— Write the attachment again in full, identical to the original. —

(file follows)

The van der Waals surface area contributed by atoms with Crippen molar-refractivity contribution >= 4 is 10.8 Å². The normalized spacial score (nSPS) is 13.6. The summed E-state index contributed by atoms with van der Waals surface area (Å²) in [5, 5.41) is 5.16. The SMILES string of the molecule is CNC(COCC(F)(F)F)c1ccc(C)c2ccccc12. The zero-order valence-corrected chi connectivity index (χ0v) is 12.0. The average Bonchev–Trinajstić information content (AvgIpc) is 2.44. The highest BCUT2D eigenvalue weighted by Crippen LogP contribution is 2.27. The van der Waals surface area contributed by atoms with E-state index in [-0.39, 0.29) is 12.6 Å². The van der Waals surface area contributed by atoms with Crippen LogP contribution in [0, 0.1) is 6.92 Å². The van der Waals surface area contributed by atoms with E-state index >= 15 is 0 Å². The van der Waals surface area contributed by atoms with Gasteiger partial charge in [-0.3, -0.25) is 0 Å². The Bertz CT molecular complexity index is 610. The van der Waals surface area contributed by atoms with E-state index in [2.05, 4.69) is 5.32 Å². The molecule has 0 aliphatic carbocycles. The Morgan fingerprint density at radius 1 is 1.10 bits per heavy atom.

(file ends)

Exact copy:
The van der Waals surface area contributed by atoms with Crippen molar-refractivity contribution >= 4 is 10.8 Å². The normalized spacial score (nSPS) is 13.6. The summed E-state index contributed by atoms with van der Waals surface area (Å²) in [5, 5.41) is 5.16. The SMILES string of the molecule is CNC(COCC(F)(F)F)c1ccc(C)c2ccccc12. The zero-order valence-corrected chi connectivity index (χ0v) is 12.0. The average Bonchev–Trinajstić information content (AvgIpc) is 2.44. The highest BCUT2D eigenvalue weighted by Crippen LogP contribution is 2.27. The van der Waals surface area contributed by atoms with E-state index in [-0.39, 0.29) is 12.6 Å². The van der Waals surface area contributed by atoms with Crippen LogP contribution in [0, 0.1) is 6.92 Å². The van der Waals surface area contributed by atoms with E-state index >= 15 is 0 Å². The van der Waals surface area contributed by atoms with Gasteiger partial charge in [-0.3, -0.25) is 0 Å². The Bertz CT molecular complexity index is 610. The van der Waals surface area contributed by atoms with E-state index in [2.05, 4.69) is 5.32 Å². The molecule has 0 aliphatic carbocycles. The Morgan fingerprint density at radius 1 is 1.10 bits per heavy atom.